Last week, I blogged about what I thought was a dye lot problem. I've been working away on a lace curtain for the sidelight to our front door and was using crochet cotton I found in my grandmother's workbasket - which means it is 40 years old at least. In mid curtain, I realized that I had two very different colors. After asking for suggestions and searching for matching cotton, I attempted bleaching in a diluted bleach solution. Voila!
Crisis averted. Where it was soaked, it turned white very quickly. I confess that I was planning to rip out and start again so I didn't bother to take it off the needle even, just put part of it in the dye pot. You can actually see where some of it has been bleached and some of it not. The beads even came through without harm.
There is a brown section in the middle.
While I'm happy to have a solution and not have to do four feet of knitting over, what on earth was causing this? While she was healthy, my grandmother was a perfectionist housekeeper - granted after she died, my grandfather wasn't. She lived in coal mining country, so coal dust is an ever present issue. But how could that permeate the full ball of wound cotton? More likely culprit is that my grandmother smoked - a lot! When she was dying in the hospital and on oxygen she was asking for cigarettes. As I have started working through the new ball of yarn, there are sections that are different colors so some of it was picking up the nicotine as well. I'm not worried now, because I'll just bleach it all at the end.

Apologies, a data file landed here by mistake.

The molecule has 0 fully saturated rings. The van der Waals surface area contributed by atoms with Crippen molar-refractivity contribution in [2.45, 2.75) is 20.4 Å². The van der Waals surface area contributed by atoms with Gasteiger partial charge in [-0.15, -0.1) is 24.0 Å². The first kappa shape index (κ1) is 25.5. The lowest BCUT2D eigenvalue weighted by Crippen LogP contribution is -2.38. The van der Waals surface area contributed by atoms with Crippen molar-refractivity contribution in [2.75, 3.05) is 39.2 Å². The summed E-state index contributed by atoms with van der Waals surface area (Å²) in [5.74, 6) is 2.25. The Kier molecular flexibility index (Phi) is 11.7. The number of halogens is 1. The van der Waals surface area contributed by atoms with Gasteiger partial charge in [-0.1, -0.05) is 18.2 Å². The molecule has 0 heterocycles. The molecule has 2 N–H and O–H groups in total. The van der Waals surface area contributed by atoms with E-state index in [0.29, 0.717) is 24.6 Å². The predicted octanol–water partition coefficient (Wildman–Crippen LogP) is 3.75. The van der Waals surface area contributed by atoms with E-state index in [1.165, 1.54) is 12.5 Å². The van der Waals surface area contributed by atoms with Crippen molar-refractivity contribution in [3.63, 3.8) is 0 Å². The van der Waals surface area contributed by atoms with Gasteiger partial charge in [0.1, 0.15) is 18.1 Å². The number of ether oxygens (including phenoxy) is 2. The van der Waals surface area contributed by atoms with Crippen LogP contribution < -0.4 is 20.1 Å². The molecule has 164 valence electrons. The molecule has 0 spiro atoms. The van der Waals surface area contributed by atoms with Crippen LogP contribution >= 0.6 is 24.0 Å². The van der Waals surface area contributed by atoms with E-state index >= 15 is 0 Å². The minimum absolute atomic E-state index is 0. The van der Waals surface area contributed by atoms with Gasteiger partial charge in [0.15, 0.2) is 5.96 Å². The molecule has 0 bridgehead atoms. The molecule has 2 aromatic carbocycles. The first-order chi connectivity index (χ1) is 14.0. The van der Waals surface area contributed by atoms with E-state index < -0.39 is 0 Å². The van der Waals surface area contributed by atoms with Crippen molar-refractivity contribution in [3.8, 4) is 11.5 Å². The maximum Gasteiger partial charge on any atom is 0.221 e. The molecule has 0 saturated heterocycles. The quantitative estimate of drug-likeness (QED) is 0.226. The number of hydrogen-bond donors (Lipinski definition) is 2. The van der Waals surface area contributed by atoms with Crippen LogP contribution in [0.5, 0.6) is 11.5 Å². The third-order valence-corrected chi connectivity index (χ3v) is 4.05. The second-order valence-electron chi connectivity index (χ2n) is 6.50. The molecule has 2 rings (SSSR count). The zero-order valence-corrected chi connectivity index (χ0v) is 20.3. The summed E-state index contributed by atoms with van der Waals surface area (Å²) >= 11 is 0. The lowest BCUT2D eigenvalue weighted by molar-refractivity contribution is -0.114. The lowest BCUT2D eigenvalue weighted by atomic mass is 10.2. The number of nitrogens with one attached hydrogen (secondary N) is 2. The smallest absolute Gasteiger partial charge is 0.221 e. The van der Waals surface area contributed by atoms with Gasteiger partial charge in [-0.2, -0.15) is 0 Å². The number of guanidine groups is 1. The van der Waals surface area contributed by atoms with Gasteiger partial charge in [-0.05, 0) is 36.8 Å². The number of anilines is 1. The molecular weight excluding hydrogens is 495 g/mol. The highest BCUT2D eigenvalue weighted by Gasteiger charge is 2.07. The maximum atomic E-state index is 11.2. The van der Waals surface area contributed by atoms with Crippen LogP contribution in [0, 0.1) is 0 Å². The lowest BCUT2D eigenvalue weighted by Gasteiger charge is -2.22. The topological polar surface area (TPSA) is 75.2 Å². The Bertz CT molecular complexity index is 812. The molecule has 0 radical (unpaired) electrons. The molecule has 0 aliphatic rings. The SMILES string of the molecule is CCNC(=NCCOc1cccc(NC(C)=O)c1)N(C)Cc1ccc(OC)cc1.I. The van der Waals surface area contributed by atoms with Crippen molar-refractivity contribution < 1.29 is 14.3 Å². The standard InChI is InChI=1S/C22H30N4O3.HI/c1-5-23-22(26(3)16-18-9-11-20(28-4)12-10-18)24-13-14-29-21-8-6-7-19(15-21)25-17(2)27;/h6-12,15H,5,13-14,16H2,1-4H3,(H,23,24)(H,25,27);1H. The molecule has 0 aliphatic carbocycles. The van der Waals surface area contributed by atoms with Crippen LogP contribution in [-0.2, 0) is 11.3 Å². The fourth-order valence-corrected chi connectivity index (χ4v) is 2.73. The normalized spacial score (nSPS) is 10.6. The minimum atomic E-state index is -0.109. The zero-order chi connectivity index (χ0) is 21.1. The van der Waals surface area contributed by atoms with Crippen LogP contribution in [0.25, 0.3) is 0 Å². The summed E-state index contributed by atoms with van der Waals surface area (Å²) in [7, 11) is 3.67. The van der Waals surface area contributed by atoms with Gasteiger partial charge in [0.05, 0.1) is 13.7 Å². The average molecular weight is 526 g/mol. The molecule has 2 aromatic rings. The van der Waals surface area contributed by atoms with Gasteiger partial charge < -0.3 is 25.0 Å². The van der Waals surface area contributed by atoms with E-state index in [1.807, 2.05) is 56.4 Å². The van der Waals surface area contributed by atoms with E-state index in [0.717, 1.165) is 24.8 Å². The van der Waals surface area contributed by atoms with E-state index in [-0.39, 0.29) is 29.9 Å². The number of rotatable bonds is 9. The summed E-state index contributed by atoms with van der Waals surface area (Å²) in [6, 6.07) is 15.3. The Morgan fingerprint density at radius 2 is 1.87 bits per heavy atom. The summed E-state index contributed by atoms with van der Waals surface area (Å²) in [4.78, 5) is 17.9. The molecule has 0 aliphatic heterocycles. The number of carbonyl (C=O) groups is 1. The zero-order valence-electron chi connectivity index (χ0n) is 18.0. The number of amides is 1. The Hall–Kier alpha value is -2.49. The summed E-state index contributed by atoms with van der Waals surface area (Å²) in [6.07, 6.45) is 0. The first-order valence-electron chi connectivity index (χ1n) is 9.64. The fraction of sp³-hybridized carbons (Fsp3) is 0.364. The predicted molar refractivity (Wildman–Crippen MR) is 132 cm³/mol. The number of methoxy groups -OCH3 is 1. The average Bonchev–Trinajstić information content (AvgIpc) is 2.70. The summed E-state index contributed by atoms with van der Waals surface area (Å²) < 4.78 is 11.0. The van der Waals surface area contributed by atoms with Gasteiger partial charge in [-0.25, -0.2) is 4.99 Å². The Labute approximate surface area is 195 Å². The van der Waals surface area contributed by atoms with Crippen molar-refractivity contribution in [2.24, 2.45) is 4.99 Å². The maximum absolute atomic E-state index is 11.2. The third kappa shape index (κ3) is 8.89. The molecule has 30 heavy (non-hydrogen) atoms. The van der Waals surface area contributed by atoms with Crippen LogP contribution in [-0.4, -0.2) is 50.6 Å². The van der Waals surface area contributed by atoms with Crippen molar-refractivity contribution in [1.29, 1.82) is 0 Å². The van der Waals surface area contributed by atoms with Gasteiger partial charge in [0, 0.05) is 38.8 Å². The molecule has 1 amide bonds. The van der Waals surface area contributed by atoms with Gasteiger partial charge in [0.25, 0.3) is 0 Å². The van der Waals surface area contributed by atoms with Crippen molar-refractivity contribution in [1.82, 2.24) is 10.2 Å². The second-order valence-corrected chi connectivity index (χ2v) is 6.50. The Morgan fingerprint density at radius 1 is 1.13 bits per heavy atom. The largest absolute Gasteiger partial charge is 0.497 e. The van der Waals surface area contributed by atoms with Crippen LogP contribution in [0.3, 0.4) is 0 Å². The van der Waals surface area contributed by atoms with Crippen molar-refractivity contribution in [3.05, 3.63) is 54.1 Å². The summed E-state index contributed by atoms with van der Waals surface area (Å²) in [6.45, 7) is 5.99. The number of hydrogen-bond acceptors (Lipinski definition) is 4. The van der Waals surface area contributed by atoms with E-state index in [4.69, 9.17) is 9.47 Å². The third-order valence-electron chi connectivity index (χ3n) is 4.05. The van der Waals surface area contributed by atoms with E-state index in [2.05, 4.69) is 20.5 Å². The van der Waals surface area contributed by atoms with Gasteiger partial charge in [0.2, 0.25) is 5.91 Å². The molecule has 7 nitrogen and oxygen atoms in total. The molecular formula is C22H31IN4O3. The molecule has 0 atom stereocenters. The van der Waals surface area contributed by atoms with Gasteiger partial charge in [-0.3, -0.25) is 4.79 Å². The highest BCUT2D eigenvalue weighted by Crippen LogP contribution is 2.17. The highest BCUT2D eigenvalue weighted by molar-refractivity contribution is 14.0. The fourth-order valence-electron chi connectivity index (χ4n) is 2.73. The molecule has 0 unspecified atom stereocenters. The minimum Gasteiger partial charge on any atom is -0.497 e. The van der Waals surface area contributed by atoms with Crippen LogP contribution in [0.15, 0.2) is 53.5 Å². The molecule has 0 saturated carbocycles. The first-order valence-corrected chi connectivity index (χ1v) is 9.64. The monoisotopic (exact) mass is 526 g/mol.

So if you smoke, take this warning to heart. Perhaps the surgeon general should start labeling cigarettes with the following warning:
CAUTION: Cigarette smoking can be hazardous to your yarn!
If you won't quit for your lungs, do it for your yarn.